Rachida Lamrabet who came to Flanders from Morocco as a child, writes about migration, discrimination, racism and the search for one's identity. Until 2017, she also worked as a lawyer at the Interfederal Equal Opportunities Centre UNIA. Lamrabet has also written several theatre texts. In 2007, she made her debut with Vrouwland (Woman's land). Two years later, this novel about a young Moroccan's search for her own identity and Moroccan men's fear of European women was published in German translation by Luchterhand. Unlike in Flanders, where the book was awarded the prize for best debut, the book did not really fall into favour in the German-speaking world. Die Zeit does recognise the importance of the book and discovers with Lamrabet an "interesting new voice " (Knoblauch 2010) but the reviewer does not find Frauenland really convincing: "Lamrabet does not succeed in penetrating the surface and finding a language for [the] contradictory and agitating feelings and thoughts" (Knoblauch 2010).

Despite this not particularly successful start, in 2012 Luchterhand publishes another translation of Lambaret's work. This time it is the translation of stories from the 2008 collection Een kind van God (A child of God), in which Lambaret once again addresses the problems of migrants making their way in Western society. Once again, it remains without success. Although the few reviews that appear are rather positive - "clever, pointed, sometimes funny and at other times deeply sad" ('Rachida Lamrabet, 2013), the stories hardly find response among the general public.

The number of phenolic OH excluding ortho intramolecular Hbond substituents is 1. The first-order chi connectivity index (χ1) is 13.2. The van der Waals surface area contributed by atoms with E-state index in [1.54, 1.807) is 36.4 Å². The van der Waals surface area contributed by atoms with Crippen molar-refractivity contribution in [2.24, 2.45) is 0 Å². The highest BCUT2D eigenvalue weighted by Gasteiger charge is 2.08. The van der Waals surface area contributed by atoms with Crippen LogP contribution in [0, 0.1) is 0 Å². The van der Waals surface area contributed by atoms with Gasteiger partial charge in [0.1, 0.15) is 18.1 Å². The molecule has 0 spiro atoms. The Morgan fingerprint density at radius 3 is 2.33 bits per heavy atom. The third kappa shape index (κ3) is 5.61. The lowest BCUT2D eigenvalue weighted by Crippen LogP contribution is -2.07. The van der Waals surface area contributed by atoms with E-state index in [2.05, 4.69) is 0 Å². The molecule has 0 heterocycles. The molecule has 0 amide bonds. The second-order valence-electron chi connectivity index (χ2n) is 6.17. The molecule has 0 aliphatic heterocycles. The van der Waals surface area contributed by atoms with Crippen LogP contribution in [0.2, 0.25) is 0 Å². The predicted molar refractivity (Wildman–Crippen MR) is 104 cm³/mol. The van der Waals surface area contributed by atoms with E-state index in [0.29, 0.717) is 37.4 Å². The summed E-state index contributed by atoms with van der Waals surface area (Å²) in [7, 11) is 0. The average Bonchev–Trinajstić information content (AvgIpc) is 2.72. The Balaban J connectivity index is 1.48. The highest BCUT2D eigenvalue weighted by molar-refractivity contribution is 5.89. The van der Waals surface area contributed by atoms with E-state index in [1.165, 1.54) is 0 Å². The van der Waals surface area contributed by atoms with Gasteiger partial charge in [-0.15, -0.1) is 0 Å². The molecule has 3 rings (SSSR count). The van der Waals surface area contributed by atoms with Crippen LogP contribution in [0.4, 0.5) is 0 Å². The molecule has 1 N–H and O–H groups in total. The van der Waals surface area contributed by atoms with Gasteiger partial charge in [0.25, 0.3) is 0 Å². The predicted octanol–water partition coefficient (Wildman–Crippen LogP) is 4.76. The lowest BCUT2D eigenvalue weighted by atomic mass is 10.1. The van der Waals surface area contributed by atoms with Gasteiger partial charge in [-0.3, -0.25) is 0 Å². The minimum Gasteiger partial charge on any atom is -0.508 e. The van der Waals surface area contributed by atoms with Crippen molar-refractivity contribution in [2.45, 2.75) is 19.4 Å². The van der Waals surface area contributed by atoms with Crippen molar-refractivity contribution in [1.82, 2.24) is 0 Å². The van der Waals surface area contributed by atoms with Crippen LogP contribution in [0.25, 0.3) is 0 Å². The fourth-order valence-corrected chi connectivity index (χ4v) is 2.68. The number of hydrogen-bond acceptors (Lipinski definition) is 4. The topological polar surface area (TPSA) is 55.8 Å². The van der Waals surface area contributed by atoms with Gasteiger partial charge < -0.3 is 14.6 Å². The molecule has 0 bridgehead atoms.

After 2012, no more of Lamrabet's work appears in German translation. The fact that she stayed in Vienna as a 'Writer in residence' in 2014 did little to change this. Even after 2012, Lamrabet's name does keep cropping up in reflections on Dutch-language literature and migration, in particular, of course, in the year 2016, on the occasion of the Frankfurt Book Fair (#Fairs), but new translations of her work do not appear in the German-speaking world after 2012.

Ayaan Hirsi Ali

Photo: Wikipedia

At the time of writing this comments, it is 20 years since Dutch director Theo van Gogh was brutally murdered on an open street by a young radical Muslim. On his victim's chest, the killer attached a letter containing death threats to Mogadischu-born Ayaan Hirsi Ali, who had written the text for Submission, van Gogh's film about the oppression of women in Muslim families. In the killer's eyes, Theo van Goch and Ayaan Hirsi Ali were enemies of Islam who had to die.